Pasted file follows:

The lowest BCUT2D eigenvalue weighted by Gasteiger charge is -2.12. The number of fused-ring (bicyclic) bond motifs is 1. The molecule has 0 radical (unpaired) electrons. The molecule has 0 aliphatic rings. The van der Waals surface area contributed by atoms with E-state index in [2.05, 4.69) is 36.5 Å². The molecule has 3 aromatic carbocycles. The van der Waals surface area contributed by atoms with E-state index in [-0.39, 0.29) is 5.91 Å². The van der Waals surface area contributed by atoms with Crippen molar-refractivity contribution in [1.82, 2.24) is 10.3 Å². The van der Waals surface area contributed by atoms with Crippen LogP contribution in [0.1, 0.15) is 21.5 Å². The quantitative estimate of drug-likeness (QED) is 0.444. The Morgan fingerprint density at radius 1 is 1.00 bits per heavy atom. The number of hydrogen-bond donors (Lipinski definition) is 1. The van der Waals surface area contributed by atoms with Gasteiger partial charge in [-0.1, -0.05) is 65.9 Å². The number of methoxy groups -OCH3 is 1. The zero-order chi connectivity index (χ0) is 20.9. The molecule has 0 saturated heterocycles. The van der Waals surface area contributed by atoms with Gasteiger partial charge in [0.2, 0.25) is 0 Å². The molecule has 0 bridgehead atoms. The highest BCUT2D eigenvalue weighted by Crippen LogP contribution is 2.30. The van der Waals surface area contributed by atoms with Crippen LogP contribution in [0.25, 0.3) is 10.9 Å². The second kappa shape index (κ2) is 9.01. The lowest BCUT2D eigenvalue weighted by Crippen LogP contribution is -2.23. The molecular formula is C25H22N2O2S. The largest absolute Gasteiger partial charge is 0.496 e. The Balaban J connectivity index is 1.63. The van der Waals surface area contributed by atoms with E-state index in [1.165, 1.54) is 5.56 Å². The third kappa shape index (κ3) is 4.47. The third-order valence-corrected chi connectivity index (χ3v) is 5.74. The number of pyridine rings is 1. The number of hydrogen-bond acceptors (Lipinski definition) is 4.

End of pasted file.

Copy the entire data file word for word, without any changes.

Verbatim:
The lowest BCUT2D eigenvalue weighted by Gasteiger charge is -2.12. The number of fused-ring (bicyclic) bond motifs is 1. The molecule has 0 radical (unpaired) electrons. The molecule has 0 aliphatic rings. The van der Waals surface area contributed by atoms with E-state index in [2.05, 4.69) is 36.5 Å². The molecule has 3 aromatic carbocycles. The van der Waals surface area contributed by atoms with E-state index in [-0.39, 0.29) is 5.91 Å². The van der Waals surface area contributed by atoms with Crippen molar-refractivity contribution in [1.82, 2.24) is 10.3 Å². The van der Waals surface area contributed by atoms with Crippen LogP contribution in [0.1, 0.15) is 21.5 Å². The quantitative estimate of drug-likeness (QED) is 0.444. The Morgan fingerprint density at radius 1 is 1.00 bits per heavy atom. The number of hydrogen-bond donors (Lipinski definition) is 1. The van der Waals surface area contributed by atoms with Gasteiger partial charge in [-0.1, -0.05) is 65.9 Å². The number of methoxy groups -OCH3 is 1. The zero-order chi connectivity index (χ0) is 20.9. The molecule has 0 saturated heterocycles. The van der Waals surface area contributed by atoms with Gasteiger partial charge in [0.2, 0.25) is 0 Å². The molecule has 0 bridgehead atoms. The highest BCUT2D eigenvalue weighted by Crippen LogP contribution is 2.30. The van der Waals surface area contributed by atoms with Crippen LogP contribution in [0.25, 0.3) is 10.9 Å². The second kappa shape index (κ2) is 9.01. The lowest BCUT2D eigenvalue weighted by Crippen LogP contribution is -2.23. The molecular formula is C25H22N2O2S. The largest absolute Gasteiger partial charge is 0.496 e. The Balaban J connectivity index is 1.63. The van der Waals surface area contributed by atoms with E-state index in [1.165, 1.54) is 5.56 Å². The third kappa shape index (κ3) is 4.47. The third-order valence-corrected chi connectivity index (χ3v) is 5.74. The number of pyridine rings is 1. The number of hydrogen-bond acceptors (Lipinski definition) is 4.